Month: November 2018

The End of the Beginning

I have followed Benedict Evans for many years and he has an amazing ability to put context around large datasets.

There are some great insights into a number of markets that we currently invest in such as Grocery, TV and Machine Learning, so take 23 minutes out and watch this

Database Marketing 2 of 2: Tactics

In my previous post we covered the database strategy. This time I wanted to dig into tactics, mainly looking at email which is currently the core database marketing channel for most e-commerce businesses (my strong suspicion is that won’t be true soon).

Anyway, given the strategic objective of maximising the value of the database, let’s look at some tactical considerations:

1. Are we simply bringing forward sales that would have happened anyway?
2. Are we offering a discount to a customer who would pay full price?
3. Are we mailing at the right frequency?
4. Is the content right?
5. What product personalisation should we be using?
6. How strong an offer do we need?
7. Who could be a Member-Get-Member advocate?
8. Who is at risk of leaving us?

On reflection, it becomes clear that there just isn’t one answer to these questions. They are fundamentally questions about segmentation.

The first question should really be “Who is going to buy anyway and who needs to be prompted?”. The other questions could be re-written in a similar way.

These questions are inherently much more complex than our strategic question which could be answered with one simple formula to measure the value of the database. There’s a lot of crossover between the questions: some people probably do need a strong offer at a high frequency for example.

These sort of complex, multivariable questions are very well suited to machine learning where we can just put a bunch of data into an API and action what comes out.

This is what we are currently working on at our new startup Machine Labs. If you are interested in joining us as a beta customer then please get in touch.

Database Marketing 1 of 2: Strategy

At their heart, nearly all e-commerce businesses are database businesses. Oddly enough it’s a side of the business that tends to be ignored. There is a virtual obsession with customer recruitment and conversion rates but almost no discussion about database marketing.

This is ironic because the database is where all of the profit comes from. In an efficient market, which the e-commerce world tends to be, it will be impossible to recruit profitably. So logically profit has to come from the database.

Currently most e-commerce businesses market to their database mainly be email so I will focus on that for now.

So the strategy should be to maximise the value of the database. I think that is quite an uncontroversial statement. I would however suggest that the vast majority of marketers don’t do this.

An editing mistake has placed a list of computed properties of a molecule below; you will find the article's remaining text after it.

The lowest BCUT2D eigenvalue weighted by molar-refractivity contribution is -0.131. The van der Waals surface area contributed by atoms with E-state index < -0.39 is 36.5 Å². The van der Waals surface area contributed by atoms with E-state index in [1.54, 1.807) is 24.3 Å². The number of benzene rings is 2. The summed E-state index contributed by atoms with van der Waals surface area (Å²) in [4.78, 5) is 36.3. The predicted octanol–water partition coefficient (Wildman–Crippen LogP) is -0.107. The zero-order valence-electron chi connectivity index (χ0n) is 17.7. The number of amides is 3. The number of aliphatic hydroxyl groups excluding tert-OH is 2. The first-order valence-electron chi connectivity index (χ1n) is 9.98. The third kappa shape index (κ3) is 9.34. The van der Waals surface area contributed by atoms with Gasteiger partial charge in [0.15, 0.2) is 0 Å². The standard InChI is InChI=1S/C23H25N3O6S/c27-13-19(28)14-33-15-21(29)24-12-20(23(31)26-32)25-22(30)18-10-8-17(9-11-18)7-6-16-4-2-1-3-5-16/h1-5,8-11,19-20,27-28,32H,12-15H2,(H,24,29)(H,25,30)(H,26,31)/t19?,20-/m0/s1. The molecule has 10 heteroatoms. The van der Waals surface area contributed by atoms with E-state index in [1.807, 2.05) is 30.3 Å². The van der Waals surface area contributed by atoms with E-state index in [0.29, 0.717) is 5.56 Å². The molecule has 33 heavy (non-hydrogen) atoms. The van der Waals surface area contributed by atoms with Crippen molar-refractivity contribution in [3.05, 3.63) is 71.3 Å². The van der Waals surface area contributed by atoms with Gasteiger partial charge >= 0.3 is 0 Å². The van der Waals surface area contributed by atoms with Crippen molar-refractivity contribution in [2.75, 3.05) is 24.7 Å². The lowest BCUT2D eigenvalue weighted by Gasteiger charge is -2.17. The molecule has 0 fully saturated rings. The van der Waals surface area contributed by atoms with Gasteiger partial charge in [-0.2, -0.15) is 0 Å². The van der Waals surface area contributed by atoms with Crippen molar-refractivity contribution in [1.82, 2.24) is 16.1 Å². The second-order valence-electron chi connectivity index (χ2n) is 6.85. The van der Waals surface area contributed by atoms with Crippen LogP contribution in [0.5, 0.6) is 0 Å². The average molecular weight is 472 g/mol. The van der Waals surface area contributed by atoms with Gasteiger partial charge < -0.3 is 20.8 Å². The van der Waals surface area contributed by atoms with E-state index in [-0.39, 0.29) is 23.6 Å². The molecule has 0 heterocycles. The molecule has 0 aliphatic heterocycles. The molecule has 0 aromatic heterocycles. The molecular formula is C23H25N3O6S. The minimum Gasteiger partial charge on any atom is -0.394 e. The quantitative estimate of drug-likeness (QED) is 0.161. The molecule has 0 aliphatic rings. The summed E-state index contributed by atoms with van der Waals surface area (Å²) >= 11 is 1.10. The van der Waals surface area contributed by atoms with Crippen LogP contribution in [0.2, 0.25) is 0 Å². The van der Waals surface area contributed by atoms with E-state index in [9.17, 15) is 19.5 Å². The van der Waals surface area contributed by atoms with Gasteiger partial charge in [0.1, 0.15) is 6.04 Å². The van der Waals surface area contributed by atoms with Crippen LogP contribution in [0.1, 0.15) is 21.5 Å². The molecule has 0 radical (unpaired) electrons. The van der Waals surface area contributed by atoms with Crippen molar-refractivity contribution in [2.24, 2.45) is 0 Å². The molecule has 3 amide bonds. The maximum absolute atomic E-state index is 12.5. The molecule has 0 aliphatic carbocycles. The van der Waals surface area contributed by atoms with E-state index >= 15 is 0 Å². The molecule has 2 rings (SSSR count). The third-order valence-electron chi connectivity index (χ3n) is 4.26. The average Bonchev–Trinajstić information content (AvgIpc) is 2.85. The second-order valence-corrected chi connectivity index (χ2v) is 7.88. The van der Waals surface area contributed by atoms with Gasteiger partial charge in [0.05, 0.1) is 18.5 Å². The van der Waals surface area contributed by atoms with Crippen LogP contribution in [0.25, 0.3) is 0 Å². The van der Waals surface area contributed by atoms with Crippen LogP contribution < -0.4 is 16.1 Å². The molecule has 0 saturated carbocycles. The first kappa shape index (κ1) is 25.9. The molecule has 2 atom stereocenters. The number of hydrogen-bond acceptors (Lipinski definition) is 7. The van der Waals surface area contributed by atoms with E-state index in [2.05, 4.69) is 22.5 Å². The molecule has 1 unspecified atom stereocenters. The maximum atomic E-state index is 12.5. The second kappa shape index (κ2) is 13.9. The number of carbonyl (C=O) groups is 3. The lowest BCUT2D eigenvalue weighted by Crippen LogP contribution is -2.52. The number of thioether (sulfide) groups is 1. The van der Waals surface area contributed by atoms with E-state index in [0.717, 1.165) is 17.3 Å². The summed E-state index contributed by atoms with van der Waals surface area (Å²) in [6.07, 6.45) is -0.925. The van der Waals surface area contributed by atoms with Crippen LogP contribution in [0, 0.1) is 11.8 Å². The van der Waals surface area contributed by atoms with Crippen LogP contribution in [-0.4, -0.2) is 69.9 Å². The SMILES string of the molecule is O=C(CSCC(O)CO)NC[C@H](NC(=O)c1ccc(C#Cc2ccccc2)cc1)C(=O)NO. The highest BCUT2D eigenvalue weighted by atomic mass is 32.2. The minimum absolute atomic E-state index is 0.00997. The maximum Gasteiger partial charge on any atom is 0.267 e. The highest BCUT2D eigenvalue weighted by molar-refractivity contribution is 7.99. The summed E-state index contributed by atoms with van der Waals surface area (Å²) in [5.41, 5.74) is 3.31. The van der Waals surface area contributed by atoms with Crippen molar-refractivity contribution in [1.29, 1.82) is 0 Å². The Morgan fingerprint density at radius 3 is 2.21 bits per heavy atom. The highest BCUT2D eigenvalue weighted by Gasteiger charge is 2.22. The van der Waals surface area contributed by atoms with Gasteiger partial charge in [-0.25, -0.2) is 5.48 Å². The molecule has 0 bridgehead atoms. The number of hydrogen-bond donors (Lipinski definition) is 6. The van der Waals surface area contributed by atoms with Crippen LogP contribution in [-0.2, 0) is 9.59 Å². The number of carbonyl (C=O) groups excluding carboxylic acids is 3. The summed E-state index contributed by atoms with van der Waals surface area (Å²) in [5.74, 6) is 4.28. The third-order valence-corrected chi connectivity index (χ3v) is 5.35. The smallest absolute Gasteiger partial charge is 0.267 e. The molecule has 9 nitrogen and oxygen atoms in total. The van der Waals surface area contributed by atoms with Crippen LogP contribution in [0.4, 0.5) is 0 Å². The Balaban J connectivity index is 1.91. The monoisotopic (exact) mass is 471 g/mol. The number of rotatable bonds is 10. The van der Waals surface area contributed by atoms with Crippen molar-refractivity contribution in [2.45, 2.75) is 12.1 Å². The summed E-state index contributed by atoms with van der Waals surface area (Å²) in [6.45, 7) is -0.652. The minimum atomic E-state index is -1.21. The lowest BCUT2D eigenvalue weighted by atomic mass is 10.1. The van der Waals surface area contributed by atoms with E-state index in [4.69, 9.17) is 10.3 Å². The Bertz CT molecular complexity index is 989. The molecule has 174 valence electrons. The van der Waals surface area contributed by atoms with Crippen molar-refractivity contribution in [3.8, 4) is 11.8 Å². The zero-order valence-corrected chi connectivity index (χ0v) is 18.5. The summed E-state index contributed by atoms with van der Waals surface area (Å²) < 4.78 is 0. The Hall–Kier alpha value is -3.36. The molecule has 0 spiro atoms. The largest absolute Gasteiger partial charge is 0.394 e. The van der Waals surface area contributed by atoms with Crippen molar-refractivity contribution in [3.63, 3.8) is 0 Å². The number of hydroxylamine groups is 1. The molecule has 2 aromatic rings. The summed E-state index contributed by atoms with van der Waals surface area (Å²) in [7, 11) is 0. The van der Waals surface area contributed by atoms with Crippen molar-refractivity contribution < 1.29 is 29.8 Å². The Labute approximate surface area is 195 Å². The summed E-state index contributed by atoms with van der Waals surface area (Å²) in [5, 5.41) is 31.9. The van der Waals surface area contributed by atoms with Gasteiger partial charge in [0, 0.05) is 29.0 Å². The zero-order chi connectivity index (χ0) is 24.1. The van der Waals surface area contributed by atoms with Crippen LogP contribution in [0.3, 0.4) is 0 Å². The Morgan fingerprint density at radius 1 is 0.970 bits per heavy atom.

The first thing is to think of what the value of the database currently is. In investment there’s a very simple Net Present Value (NPV) calculation:

NPV Formula

This is just a sum of the cash flows from the database with the future cash flows discounted back to its present value. NPV is very widely used for valuing assets.

The tricky bit though is working out what the future cash flows from the database are likely to be. I would divide this into two parts:

1. What is the value of leads?
2. What is the value of customers?

Valuing leads should be based on i) the likelihood of them turning into customers and ii) when that is likely to happen. This is generally a fairly simply calculation providing the database has about 6 months of history. (Leads tend to go off faster than fish.) The more metadata you have the more accurate this calculation is likely to be.

Valuing customers is about estimating lifetime value. There are several ways of doing this. One method would be to add up historical lifetime values and use survival analytics (we’re Python developers at Move Fresh so we like Python Life Lines for this) to estimate future lifetime values of current customers.

Another approach would simply be to dump the dataset into a machine learning API and see what comes back, although you would need a good few years for this to work. This has the advantage that many more variables could be taken into account.

Once you have your estimate of cash flows you can then calculate the NPV of your database at will. This gives you a very different way of thinking about your business.

For recruitment campaigns, instead of thinking of Cost per Customer Acquired you can think of cost of the recruitment campaign v. increase in NPV of the database.

It also helps you understand how to email the database. The value of sales of an email campaign must be greater than the decrease in NPV of the database as a result of sending the campaign out. Thus you should be well on the way to maximising the value of the database without killing the golden goose by over mailing.

Finally, it will also help you to understand how much capital is sensible to allocate to marketing. If a marketing campaign results in £3 of NPV for every £1 of spend then that would be very powerful.

In my next post I’ll cover tactics.

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